Bulletin of Keio University Faculty of Science and Technology
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06 Masaki Takahashi 2 Mentor’s lecture revolutionized my awareness.

You joined the System Design Engineering Department of Keio University’s Faculty of Science and Engineering, right?
      Yes. To tell you the truth, I was one of the first students who were admitted to the then newly established System Design Engineering Department. There was a description on the department’s brochure: “To create systems geared to the forthcoming society, knowledge from both mechanical and electrical studies is required. As such, the department aims to foster talents capable of designing, analyzing and evaluating systems.” Without any mental resistance, I could agree to the concept of designing an overall system by combining knowledge from different fields of study. I may have been somewhat attracted to the word “Design” itself, which sounded “cool” to me.
      When I was a freshman, this newly born department was not equipped with everything. But we students enjoyed the privilege of being taught by marvelous teachers who lectured us with great enthusiasm and ingenuity, which more than made up for shortage of equipment. In particular, lectures on dynamics and control engineering were so impressive that they revolutionized my awareness. My supervisor, Professor Kazuo Yoshida, was responsible for these lectures. He was kind enough to explain, in an easy-to-understand way, that mathematics and physics, which I had studied at high school, and the laws of dynamics I was then going to learn at Keio could be used as useful tools for society and were actually being applied to various business and industrial forefronts.
      For example, there is a control technology to protect bridges over straits from strong winds and rain and to protect buildings against earthquakes. This technology in turn requires modeling of bridges or buildings. I still remember Prof. Yoshida explaining to us that such modeling was based on physics formulas that I had learned during my high school days, which startled me. His remark led me to become aware anew that those physics problems which I solved with a casual sense of enjoying puzzles as a high school boy were serving as the foundation of creating bridges and buildings.
Mathematics and physics – the fields where I was merely interested in solving problems – actually have much to do with our daily lives . . . it was a surprising aspect of physics. This experience motivated me to know more about physics.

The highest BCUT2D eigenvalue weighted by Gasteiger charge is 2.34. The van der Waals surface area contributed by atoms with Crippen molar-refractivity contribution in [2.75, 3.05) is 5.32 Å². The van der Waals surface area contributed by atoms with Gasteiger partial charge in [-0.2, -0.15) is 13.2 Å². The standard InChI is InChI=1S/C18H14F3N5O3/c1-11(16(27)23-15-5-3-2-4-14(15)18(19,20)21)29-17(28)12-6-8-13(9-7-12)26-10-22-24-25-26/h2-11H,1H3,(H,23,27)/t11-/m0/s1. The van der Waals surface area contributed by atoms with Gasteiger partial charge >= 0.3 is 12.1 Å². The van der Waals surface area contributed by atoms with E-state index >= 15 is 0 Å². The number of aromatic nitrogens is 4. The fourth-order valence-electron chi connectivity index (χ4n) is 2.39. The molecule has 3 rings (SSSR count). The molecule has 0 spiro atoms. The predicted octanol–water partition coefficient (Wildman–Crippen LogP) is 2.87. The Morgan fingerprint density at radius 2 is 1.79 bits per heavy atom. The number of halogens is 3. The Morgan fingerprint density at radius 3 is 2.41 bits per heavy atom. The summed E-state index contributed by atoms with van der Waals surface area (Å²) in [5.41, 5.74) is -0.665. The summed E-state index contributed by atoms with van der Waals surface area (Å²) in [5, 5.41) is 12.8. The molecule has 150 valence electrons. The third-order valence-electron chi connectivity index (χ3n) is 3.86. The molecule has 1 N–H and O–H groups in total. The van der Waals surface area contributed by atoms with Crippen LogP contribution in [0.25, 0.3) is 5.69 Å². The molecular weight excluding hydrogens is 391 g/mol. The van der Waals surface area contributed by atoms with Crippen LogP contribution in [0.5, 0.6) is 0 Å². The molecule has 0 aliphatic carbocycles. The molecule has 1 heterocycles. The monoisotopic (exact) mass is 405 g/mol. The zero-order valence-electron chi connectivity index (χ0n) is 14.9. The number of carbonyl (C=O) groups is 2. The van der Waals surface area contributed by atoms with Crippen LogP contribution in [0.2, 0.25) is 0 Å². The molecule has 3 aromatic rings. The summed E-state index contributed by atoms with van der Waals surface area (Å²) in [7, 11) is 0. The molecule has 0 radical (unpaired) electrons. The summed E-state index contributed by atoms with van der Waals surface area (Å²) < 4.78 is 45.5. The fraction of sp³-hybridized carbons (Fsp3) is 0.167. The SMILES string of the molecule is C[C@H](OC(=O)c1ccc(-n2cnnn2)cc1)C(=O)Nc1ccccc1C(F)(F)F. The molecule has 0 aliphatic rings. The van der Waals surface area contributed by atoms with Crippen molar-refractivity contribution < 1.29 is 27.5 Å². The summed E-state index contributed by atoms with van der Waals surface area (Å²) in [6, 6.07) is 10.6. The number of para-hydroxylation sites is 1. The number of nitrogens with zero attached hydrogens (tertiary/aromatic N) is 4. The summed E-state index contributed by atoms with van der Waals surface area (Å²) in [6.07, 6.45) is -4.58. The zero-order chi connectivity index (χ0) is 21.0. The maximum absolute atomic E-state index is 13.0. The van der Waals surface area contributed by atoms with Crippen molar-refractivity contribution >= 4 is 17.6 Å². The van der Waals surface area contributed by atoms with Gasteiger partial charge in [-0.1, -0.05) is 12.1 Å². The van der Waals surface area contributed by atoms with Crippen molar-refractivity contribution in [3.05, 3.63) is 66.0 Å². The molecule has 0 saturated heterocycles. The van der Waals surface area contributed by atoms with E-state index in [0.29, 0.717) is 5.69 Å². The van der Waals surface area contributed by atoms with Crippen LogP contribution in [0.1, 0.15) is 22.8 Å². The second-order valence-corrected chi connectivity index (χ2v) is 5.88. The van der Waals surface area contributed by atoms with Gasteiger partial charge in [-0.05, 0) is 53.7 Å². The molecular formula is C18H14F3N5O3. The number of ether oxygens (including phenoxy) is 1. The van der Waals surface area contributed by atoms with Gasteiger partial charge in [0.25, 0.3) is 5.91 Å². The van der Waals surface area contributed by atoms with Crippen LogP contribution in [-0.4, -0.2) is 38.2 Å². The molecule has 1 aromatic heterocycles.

Professor Yoshida’s remarks brought a drastic turnaround in your impressions about physics, right?
      During his first classroom lecture, Prof. Yoshida showed us a video footage of the Tacoma Narrows Bridge in the State of Washington, U.S.A. This bridge collapsed soon after completion due to wind, strong but within the presumed velocity limit. This vivid visual record of the accident made the bridge famous. Many of you may still remember it. It was the very moment I became strongly aware of the role dynamics and control technology play.
      The impressions I received at that time were so strong that, when the time came for me as a junior to decide which lab to choose from, I visited Prof. Yoshida’s lab and, after observing what was going on, decided to study under Prof. Yoshida. When giving lectures, he was usually soft spoken and did his best to explain things in an easy-to-understand way. But when it comes to research activities, he was very serious, giving sharp and pinpoint criticism and advice as necessary. Now finding myself in a position to guide students, I would like to follow Prof. Yoshida’s example. But it’s difficult and I’m striving from day to day.
photo      Time after time I was told by Prof. Yoshida, “Always remember to visit the spot where the thing in question is taking place, and confirm what’s happening personally.” This attitude, he said, would free yourself from self-satisfied assumption, allowing you to see the reality without prejudice and grasp the essence of the problem you’re addressing. Facing a problem and grasping its essence is actually very difficult. But when I engage in research activity on the guidance/transport robot project, for example, I’m trying to conduct on-site experiments repeatedly and listen to what users and observers say. I usually visit such places not by myself but together with representatives of the equipment manufacturer and students and have a discussion meeting. This approach often brings us a variety of ripple effects – bringing to light problems unnoticed in the lab work and stimulating new requests and ideas relating to R&D, among others.
      To my great regret, Prof. Yoshida passed away in 2008; I can no longer listen to his valuable views. What I can do now is to do my best to approach Prof. Yoshida’s level by following his advice.

 

 

1 Became interested in dynamics and control engineering for the first time as a university student.
2 Mentor’s lecture revolutionized my awareness.
3 Guiding students by emphasizing interaction with the outside world.
Profile Masaki Takahashi With control engineering and intelligent control engineering as his specialties, Mr. Takahashi uses model base control technology to address research themes relating to mechanical control, intelligent robotics and space engineering, among others. He obtained a doctor’s degree at Keio University Graduate School of Science and Technology in 2004. He became a postdoctoral research fellow at Keio University in 2004, a research associate at Keio’s Faculty of Science and Technology in 2005, an assistant professor in 2007, and the current position as an associate professor in 2009.
 
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